Prog Round-up: February 2015

Geoff Barton on new releases from Fish On Friday, Rubik1138, Vertica, Fruits de Mer and Margin

You can trust Louder Our experienced team has worked for some of the biggest brands in music. From testing headphones to reviewing albums, our experts aim to create reviews you can trust. Find out more about how we review.

Fish On Friday: Godspeed

Hailing from the land of Plastic Bertrand (ie Belgium), Fish On Friday specialise in AOR-inflected prog that’s reminiscent of the Alan Parsons Project. But delve beneath the lush instrumentation and you’ll find some bleak musings. She Colours The Rainbow tells the story of a man holding lonely vigil over a comatose girl (‘I’m waiting for her to wake up/Day after day/Year after year’), while Radio is a lament for the Swinging 60s, when ‘there was no hatred and no greed – all we did was pass the weed’.

Still, this is packed to the gills with good stuff, and consummate musicianship is top of the agenda. Dual keyboards come atcha in swathes and the bass of Nick Beggs (Kajagoogoo/Steve Hackett) burbles like a simmering kettle. There’s a delightful closing track in My Dog, a gentle paean to a mutt called Blondie who ‘doesn’t care about my cheesy lyrics’. Next time someone asks you to name a famous Belgian, keep the moniker Fish On Friday up your sleeve. (810)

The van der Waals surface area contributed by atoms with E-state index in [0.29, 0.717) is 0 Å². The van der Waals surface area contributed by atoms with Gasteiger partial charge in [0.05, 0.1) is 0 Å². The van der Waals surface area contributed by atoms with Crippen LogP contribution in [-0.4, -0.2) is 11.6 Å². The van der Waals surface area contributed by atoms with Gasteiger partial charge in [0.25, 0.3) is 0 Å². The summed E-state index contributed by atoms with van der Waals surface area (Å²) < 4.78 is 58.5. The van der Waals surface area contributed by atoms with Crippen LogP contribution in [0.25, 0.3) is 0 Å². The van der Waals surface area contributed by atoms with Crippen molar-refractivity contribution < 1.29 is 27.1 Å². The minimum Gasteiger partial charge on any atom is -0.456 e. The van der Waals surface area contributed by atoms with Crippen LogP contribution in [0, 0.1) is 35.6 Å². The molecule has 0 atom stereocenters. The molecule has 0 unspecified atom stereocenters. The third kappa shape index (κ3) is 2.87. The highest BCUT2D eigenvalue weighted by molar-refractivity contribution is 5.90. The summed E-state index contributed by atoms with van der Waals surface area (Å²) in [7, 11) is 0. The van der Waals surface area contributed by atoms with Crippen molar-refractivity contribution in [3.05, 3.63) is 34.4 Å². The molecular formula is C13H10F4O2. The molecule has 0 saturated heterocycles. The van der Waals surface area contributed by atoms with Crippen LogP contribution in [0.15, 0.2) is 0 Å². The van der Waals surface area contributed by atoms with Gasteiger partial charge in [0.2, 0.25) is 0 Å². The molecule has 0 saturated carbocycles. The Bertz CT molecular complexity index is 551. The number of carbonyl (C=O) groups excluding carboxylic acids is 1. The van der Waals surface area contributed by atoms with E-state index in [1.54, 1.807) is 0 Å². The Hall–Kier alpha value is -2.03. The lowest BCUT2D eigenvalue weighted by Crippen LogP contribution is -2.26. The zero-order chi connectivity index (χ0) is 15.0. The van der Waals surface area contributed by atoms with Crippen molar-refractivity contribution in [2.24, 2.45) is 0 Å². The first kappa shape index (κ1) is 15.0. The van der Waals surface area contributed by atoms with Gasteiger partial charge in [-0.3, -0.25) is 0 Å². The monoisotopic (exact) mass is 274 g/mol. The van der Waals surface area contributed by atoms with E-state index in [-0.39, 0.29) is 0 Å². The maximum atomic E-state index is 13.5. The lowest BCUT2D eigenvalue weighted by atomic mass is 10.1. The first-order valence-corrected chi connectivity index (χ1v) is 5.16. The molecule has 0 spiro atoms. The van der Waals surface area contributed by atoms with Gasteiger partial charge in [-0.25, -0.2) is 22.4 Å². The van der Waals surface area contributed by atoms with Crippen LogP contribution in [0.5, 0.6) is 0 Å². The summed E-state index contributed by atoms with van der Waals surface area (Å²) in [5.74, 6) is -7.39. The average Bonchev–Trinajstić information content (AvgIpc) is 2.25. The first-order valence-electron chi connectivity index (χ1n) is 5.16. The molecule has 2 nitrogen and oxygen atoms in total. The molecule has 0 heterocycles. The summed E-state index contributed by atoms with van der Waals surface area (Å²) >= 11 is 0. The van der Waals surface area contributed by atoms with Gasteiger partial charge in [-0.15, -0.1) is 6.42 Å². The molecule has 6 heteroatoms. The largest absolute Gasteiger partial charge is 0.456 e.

Rubik1138: Kafkatik Rubik1138 are well worth checking out because 1. They’re Mexican, 2. The band members wear surreal masks, 3. Their name is a combo of Rubik’s Cube and THX 1138, the first film made by George (Star Wars) Lucas, 4. They’ve got a song called Rastaman Chicken, and 5. Instrumental psychedelic rock à la Earthless is el nombre del juego. (710) Vertica: The Haunted South If angsty, female-fronted goth rock with a smidgin of shoegaze is your bag, then Vertica will be your new favourite band. The Wind Has Teeth is a masterful mix of Alcest and Evanescence; Obsidian is austere and spellbinding. Vertica aim to reach out to people isolated by depression, anxiety and self-harm, and with The Haunted South they have created the ideal touchstone. Immense. (910) Various Artists: Postcards From The Deep Only in the mystical Land Of Prog could a boxset such as this exist: 10 flexi-discs and assorted paraphernalia encased within a signature Fruits De Mer ‘clambox’. Obscure cover versions abound, the pick of ’em being Icarus Peel’s theme to The Avengers TV show, which sounds like it was recorded inside a WWII Nissen hut by a heavily intoxicated Ritchie Blackmore. (810) Margin: Psychedelic Teatime

Geoff Barton

Geoff Barton is a British journalist who founded the heavy metal magazine Kerrang! and was an editor of Sounds music magazine. He specialised in covering rock music and helped popularise the new wave of British heavy metal (NWOBHM) after using the term for the first time (after editor Alan Lewis coined it) in the May 1979 issue of Sounds.